Health Information
Confidentiality
Statement of the Issue
Many people consider information about their health to be highly sensitive, deserving of the strong...
Policy Position
The American College of Healthcare Executives believes that in addition to following all applicable
state ...
Health information confidentiality
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Health information confidentiality

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James E. Noon, Jr.
MHA 690 Health Care Capstone
Instructor: David Cole

Published in: Education
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Health information confidentiality

  1. 1. Health Information Confidentiality
  2. 2. Statement of the Issue Many people consider information about their health to be highly sensitive, deserving of the strongest protection under the law. Doctor-patient privilege have been the mainstay of privacy protection for decades. Scores of personnel must have access to intimate patient information and patients must feel free to reveal personal information. It is vital that healthcare providers treat patient information confidentially and protect its security. Maintaining confidentiality is becoming more difficult. Personal information contained in medical records is reviewed by scores of personnel who have a need to access the information therein. The Health Insurance Portability and Accountability Act (HIPAA) was enacted to protect the confidentiality of patient health information. Protected health information (PHI) can only be used or disclosed by covered entities and their business associates for purposes of treatment, payment or healthcare operations without the patient’s consent. While media representatives also seek access to health information, particularly when a patient is a public figure or when treatment involves legal or public health issues, the rights of individual patients must be protected. Society’s need for information rarely outweighs the right of patients to confidentiality.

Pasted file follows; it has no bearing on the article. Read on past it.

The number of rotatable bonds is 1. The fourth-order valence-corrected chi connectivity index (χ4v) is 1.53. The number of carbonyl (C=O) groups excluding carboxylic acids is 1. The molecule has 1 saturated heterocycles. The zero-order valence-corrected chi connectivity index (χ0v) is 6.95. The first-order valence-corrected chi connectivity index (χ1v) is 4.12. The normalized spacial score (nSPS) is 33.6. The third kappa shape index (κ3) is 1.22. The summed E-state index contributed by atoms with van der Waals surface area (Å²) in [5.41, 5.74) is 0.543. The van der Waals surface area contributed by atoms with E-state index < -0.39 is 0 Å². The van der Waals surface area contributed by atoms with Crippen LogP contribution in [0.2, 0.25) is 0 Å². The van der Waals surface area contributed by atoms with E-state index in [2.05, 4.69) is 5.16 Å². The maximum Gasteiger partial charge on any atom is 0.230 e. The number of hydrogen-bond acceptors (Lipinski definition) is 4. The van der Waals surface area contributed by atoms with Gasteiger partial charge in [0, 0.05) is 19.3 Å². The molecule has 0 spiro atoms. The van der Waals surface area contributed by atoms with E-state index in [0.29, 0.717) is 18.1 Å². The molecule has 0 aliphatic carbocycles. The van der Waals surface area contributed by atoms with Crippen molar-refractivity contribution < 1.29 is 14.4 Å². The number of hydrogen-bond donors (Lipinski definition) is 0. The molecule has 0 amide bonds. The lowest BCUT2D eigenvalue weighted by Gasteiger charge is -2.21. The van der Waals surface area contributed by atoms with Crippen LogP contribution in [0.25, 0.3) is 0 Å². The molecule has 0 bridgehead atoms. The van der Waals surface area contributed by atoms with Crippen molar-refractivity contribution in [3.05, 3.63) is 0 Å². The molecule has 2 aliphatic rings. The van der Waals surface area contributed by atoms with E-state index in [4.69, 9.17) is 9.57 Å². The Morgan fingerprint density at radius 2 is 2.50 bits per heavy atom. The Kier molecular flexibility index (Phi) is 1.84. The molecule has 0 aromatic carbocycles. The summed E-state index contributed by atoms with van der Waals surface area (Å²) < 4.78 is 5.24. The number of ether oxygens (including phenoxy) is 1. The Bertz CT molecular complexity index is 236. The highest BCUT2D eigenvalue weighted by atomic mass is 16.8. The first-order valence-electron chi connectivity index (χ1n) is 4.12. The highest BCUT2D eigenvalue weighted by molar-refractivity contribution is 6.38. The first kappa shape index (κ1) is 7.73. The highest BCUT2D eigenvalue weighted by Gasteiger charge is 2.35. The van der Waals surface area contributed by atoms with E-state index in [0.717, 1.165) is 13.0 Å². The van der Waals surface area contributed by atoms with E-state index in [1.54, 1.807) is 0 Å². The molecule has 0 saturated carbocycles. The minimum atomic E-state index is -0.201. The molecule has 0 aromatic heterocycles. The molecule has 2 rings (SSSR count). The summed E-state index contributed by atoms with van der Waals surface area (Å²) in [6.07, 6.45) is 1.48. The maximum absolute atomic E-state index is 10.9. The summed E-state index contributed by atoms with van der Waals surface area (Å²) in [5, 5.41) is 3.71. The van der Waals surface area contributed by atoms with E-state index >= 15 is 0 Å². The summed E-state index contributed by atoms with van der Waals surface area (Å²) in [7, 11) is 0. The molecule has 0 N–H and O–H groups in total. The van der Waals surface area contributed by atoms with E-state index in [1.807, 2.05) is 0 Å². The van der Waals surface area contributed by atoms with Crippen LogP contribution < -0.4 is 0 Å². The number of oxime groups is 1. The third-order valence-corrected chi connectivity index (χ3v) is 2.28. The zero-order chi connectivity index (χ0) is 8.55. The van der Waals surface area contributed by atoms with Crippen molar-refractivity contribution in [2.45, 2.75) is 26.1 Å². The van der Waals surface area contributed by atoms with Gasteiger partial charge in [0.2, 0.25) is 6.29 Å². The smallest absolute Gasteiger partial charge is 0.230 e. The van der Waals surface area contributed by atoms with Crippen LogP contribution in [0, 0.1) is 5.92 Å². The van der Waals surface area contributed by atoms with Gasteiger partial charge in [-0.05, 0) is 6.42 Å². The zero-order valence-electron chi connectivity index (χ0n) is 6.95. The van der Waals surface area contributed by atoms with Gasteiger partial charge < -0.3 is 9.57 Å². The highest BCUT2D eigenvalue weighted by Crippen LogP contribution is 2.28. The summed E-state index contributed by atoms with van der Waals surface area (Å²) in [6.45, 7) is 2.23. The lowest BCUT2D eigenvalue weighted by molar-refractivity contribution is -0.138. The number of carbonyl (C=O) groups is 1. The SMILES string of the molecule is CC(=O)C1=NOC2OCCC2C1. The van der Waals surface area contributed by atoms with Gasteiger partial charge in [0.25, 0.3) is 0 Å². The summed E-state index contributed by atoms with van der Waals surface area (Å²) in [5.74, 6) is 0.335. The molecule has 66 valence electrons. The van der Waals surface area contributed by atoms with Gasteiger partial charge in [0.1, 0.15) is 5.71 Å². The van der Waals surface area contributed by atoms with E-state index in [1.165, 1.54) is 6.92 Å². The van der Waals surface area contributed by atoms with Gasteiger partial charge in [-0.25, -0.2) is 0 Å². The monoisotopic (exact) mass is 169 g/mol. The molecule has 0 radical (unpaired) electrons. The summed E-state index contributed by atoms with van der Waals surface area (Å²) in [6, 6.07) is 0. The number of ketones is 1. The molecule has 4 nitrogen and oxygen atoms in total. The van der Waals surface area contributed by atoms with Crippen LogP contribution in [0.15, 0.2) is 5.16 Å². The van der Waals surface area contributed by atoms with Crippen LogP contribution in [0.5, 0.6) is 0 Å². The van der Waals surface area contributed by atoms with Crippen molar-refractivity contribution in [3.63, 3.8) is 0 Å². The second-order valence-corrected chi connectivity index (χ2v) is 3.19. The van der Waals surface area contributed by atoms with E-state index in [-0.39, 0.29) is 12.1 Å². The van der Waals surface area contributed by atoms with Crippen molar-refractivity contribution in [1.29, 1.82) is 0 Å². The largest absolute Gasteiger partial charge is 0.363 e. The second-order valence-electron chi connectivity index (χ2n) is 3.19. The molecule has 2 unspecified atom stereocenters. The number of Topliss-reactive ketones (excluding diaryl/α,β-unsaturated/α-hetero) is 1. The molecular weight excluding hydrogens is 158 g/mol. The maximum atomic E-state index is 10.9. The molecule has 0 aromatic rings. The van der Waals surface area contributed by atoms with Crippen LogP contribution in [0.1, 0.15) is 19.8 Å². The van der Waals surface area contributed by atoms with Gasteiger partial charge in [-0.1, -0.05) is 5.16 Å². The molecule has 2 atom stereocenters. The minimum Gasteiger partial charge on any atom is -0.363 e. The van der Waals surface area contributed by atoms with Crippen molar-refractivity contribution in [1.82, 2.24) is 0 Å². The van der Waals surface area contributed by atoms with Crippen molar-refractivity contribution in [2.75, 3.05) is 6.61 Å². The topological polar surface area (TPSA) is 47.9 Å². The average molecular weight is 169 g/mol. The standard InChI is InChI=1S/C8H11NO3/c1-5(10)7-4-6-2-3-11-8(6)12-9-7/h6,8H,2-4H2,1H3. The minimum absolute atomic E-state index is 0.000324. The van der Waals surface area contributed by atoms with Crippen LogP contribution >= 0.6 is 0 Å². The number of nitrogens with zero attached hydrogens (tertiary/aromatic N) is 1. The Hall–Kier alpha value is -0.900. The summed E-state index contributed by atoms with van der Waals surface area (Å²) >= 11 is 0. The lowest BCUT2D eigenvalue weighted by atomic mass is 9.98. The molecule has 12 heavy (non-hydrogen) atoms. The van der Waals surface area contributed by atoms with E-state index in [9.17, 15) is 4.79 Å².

3. 3. Policy Position The American College of Healthcare Executives believes that in addition to following all applicable state laws and HIPAA, healthcare executives have a moral and professional obligation to respect confidentiality and protect the security of patients’ medical records. We, as patient advocates, must follow carefully defined policies and applicable laws in those cases for which the release of information without consent is indicated. In fulfilling their responsibilities, healthcare executives should seek to: 1. Limit access to patient information to authorized individuals only. 2. Educate healthcare personnel on confidentiality and data security requirements. 3. Take necessary steps to ensure all healthcare personnel are aware of and understand their responsibilities to keep patient information confidential and secure. 4. Implement physical safeguards to protect medical record files against unauthorized access. 5. Conduct periodic data security audits and risk assessments. 6. Develop systems that enable organizations to track who accessed health records. 7. Establish policies and procedures to provide to the patient an accounting of uses and disclosures of the patient’s health information. 8. Create guidelines for securing necessary permissions for the release of medical information for research, education, utilization review and other purposes. 9. Follow all applicable policies and procedures regarding privacy of patient information even if information is in the public domain. 10. Educate patients about organizational policies on confidentiality and use the notice of privacy practices as required by the HIPAA Privacy Rule.

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